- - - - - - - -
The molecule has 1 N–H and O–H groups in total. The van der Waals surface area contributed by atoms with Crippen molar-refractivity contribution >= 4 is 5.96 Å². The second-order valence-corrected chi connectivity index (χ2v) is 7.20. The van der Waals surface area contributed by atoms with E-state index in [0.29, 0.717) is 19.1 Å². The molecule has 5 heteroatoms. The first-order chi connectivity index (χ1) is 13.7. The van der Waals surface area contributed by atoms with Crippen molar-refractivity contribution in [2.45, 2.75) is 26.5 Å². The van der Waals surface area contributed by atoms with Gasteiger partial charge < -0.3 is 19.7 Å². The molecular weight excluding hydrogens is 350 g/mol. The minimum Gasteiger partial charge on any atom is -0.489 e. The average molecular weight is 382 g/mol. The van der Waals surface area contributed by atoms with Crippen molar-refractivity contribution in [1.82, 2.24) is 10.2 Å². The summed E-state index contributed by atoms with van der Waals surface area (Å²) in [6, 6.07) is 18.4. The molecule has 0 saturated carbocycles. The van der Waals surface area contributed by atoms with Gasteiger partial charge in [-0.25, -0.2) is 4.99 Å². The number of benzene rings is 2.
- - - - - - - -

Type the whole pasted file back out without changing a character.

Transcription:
The molecule has 1 N–H and O–H groups in total. The van der Waals surface area contributed by atoms with Crippen molar-refractivity contribution >= 4 is 5.96 Å². The second-order valence-corrected chi connectivity index (χ2v) is 7.20. The van der Waals surface area contributed by atoms with E-state index in [0.29, 0.717) is 19.1 Å². The molecule has 5 heteroatoms. The first-order chi connectivity index (χ1) is 13.7. The van der Waals surface area contributed by atoms with Crippen molar-refractivity contribution in [2.45, 2.75) is 26.5 Å². The van der Waals surface area contributed by atoms with Gasteiger partial charge < -0.3 is 19.7 Å². The molecular weight excluding hydrogens is 350 g/mol. The minimum Gasteiger partial charge on any atom is -0.489 e. The average molecular weight is 382 g/mol. The van der Waals surface area contributed by atoms with Crippen molar-refractivity contribution in [1.82, 2.24) is 10.2 Å². The summed E-state index contributed by atoms with van der Waals surface area (Å²) in [6, 6.07) is 18.4. The molecule has 0 saturated carbocycles. The van der Waals surface area contributed by atoms with Gasteiger partial charge in [-0.25, -0.2) is 4.99 Å². The number of benzene rings is 2.